Are You Hot and Damp?

Traditional Chinese Medicine Damp-Heat Patterns: Two Modern Case Studies

In ancient China, diseases involving heat and/or dampness were often due to wen bing (warm diseases), what we might today call infectious diseases. As such, although sometimes serious or widespread, they typically had a beginning and end. Today, dampness and heat pathogens may develop as a result of lifestyle choices and the conditions can become chronic.

In the mid 18th century, the Chinese physician Xue Xue authored “Systematic Differentiation of Damp-Heat,” in which he set forth the knotty characteristics that occur when the pathogens dampness and heat combine (i.e., “damp-heat”). In modern times it is not at all unusual for patients to present to my office with damp-heat patterns. Their symptoms can range from mild to severe, as the following two case studies demonstrate.
  1. Recently, a patient I had been treating for low back pain mentioned that he had been waking with swelling and severe itching of the genital region for the past week. The symptoms would tend to diminish as the day progressed but they would return by the next morning when he awoke. He considered any changes to new detergents, soaps, or clothing that might be the cause. He sought help from his primary care physician who found nothing particularly unusual. His doctor told the patient to simply watch the condition and return if it worsened.

    The gentleman very shortly thereafter inquired with me about his situation.I explained to the patient that he was suffering from a very mild form of a traditional Chinese medicine (TCM) pattern called damp-heat. I instructed the patient to keep his sleeping area cool and to wear light clothing at night. The patient was also instructed to minimize spicy warming foods and to reduce or limit alcohol intake for a while. I discussed with the patient the use of a TCM formula with rather cold and downward draining properties that we could use. However, I suggested that he initially try the aforementioned simple steps first so as to avoid additional expense to him and also to avoid the use of a helpful but rather strong TCM herbal formula. I asked the patient to keep me informed of progress or lack thereof.

    Happily, this case was easily resolved. Within a few days the patient contacted me to say that he may have stumbled on a solution. He and his spouse were finding their upstairs bedroom overly warm so that he decided to sleep one night in a cooler downstairs bedroom. He awoke the next morning with much diminished symptoms. Now, this gentleman had an otherwise sub-clinical damp-heat pattern such that he had a propensity to exhibit symptoms under certain conditions. Fortunately, the modification he stumbled upon was uncomplicated, safe, and effective, the kind of outcome we like.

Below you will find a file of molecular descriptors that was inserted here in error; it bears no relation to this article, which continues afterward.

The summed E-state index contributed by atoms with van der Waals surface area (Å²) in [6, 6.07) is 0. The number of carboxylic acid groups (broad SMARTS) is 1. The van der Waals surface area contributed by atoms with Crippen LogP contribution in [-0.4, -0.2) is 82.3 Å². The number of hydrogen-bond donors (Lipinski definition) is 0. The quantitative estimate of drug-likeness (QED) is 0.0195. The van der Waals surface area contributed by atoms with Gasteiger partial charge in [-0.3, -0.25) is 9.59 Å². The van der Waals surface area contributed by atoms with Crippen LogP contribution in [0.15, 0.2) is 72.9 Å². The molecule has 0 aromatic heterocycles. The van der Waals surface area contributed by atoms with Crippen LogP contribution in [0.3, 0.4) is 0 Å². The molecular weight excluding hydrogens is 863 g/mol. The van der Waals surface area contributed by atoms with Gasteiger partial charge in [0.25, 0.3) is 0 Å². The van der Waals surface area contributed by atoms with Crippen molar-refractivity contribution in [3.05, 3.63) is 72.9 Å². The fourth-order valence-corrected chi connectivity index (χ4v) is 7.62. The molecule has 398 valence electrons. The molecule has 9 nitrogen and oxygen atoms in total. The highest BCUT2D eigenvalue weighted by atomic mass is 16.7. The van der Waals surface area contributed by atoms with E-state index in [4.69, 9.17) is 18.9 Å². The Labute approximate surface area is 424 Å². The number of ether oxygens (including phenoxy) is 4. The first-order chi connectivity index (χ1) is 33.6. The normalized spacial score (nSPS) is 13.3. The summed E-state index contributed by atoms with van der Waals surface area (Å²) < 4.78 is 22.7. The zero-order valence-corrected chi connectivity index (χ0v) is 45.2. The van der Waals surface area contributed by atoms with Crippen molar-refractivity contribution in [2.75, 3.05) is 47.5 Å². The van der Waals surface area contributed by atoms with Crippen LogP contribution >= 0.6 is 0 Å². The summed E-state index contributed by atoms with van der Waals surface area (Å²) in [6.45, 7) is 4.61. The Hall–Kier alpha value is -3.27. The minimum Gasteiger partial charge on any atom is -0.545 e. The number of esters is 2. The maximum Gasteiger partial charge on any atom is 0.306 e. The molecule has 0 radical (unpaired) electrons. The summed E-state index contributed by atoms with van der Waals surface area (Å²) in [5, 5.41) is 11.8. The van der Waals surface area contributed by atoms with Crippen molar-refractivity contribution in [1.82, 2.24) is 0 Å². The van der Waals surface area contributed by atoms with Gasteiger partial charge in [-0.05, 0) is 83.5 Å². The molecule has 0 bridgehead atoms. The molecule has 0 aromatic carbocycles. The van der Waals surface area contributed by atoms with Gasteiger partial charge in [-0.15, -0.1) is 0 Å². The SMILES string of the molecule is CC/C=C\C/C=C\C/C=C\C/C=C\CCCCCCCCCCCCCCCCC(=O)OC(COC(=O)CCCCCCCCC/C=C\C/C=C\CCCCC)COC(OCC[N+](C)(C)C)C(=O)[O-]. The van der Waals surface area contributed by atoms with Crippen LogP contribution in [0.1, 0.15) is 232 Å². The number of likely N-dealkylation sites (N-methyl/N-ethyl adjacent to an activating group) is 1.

2. A more severe situation is represented by a woman who presented to my office several years ago. Her primary health concern was debilitating lower leg edema. She also suffered from type 2 diabetes, elevated cholesterol, and a history of various infections. The leg condition was uncomfortable for her, even limiting her ability to be active.The patient was considerably overweight and her tongue was red with a greasy yellow coating. She emitted a foul odor. When I asked to examine her lower legs, she exhibited red, weepy hot and painful looking sores below the knees as well as obvious edema.

    It was the sores that were causing the strange and unpleasant odor. The woman had been seen by her doctor and given a steroid cream, but this had not improved her condition. Acupuncture was employed, but the main focus of treatment was use of an ancient / classical formula to purges excess heat or fire from the liver and gallbladder, and clears and drains heat-damp from the lower part of the body. Her sores resolved nicely within two weeks, after which we continued to work on the underlying causes that had contributed to her painful lower legs.

Way back in 1707 C.E., Xue Xue noted that “dampness will become severe when it mixes with heat [because it congeals dampness, making it more tenacious].1 Dampness blocks qi, causing it to stagnate. In turn, qi stagnation can transform into heat, further exacerbating existing heat. Heat is formless; dampness has form. Guohui Liu says that “Their combination is like a mixture of wheat flour and oil; once mixed, they are very difficult to treat separately.” 2

When responded to in an unhealthy manner, the stressors of modern living cause qi to become constrained and to stagnate so that energy and nourishment (blood) fail to circulate. This causes dampness to accumulate and combine with heat. This situation can be exacerbated even further by our highly processed, sugar-laden diets and our intensive life-styles.

1. Song Zhao-Qi (Song You -Fu, c. 1878), Differentiation of the Diseases in the Sough of China (Nan bing bie jian). Shanghai: Shanghai Health Publishing House, 1958, Chapter 2:10.
2. Guohui Liu, Warm Diseases: A Clinical Guide. Seattle: Eastland Press, 2001, pp. 57-58.

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